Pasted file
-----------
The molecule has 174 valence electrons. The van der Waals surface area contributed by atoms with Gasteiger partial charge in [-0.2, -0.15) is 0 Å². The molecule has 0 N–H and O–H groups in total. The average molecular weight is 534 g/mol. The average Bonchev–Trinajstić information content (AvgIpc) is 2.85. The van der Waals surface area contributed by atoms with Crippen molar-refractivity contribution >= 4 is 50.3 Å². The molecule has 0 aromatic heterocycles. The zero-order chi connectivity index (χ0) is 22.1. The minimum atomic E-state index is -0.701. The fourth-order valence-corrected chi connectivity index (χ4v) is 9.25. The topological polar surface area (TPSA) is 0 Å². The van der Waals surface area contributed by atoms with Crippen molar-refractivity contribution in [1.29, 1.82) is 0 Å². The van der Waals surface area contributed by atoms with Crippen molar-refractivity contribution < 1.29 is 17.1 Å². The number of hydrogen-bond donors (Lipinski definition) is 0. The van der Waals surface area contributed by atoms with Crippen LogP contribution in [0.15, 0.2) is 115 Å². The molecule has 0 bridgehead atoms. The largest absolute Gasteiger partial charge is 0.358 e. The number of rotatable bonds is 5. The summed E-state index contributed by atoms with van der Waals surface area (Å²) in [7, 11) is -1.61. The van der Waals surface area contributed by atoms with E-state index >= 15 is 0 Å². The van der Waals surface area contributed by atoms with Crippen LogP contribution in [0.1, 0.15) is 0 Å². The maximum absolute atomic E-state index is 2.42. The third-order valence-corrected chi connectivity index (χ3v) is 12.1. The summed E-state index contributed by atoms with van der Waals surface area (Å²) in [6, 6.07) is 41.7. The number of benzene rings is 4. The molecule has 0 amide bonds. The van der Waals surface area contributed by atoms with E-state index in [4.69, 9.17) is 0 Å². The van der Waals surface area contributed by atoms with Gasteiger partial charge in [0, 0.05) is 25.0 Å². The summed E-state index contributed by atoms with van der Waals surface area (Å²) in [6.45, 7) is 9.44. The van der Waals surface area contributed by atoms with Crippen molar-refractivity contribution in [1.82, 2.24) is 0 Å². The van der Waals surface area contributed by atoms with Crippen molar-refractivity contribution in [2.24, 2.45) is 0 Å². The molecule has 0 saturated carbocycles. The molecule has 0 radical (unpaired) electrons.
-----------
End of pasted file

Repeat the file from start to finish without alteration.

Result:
The molecule has 174 valence electrons. The van der Waals surface area contributed by atoms with Gasteiger partial charge in [-0.2, -0.15) is 0 Å². The molecule has 0 N–H and O–H groups in total. The average molecular weight is 534 g/mol. The average Bonchev–Trinajstić information content (AvgIpc) is 2.85. The van der Waals surface area contributed by atoms with Crippen molar-refractivity contribution >= 4 is 50.3 Å². The molecule has 0 aromatic heterocycles. The zero-order chi connectivity index (χ0) is 22.1. The minimum atomic E-state index is -0.701. The fourth-order valence-corrected chi connectivity index (χ4v) is 9.25. The topological polar surface area (TPSA) is 0 Å². The van der Waals surface area contributed by atoms with Crippen molar-refractivity contribution in [1.29, 1.82) is 0 Å². The van der Waals surface area contributed by atoms with Crippen molar-refractivity contribution < 1.29 is 17.1 Å². The number of hydrogen-bond donors (Lipinski definition) is 0. The van der Waals surface area contributed by atoms with Crippen LogP contribution in [0.15, 0.2) is 115 Å². The molecule has 0 bridgehead atoms. The largest absolute Gasteiger partial charge is 0.358 e. The number of rotatable bonds is 5. The summed E-state index contributed by atoms with van der Waals surface area (Å²) in [7, 11) is -1.61. The van der Waals surface area contributed by atoms with E-state index >= 15 is 0 Å². The van der Waals surface area contributed by atoms with Crippen LogP contribution in [0.1, 0.15) is 0 Å². The maximum absolute atomic E-state index is 2.42. The third-order valence-corrected chi connectivity index (χ3v) is 12.1. The summed E-state index contributed by atoms with van der Waals surface area (Å²) in [6, 6.07) is 41.7. The number of benzene rings is 4. The molecule has 0 amide bonds. The van der Waals surface area contributed by atoms with E-state index in [4.69, 9.17) is 0 Å². The van der Waals surface area contributed by atoms with Gasteiger partial charge in [0, 0.05) is 25.0 Å². The summed E-state index contributed by atoms with van der Waals surface area (Å²) in [6.45, 7) is 9.44. The van der Waals surface area contributed by atoms with Crippen molar-refractivity contribution in [1.82, 2.24) is 0 Å². The van der Waals surface area contributed by atoms with Crippen molar-refractivity contribution in [2.24, 2.45) is 0 Å². The molecule has 0 saturated carbocycles. The molecule has 0 radical (unpaired) electrons.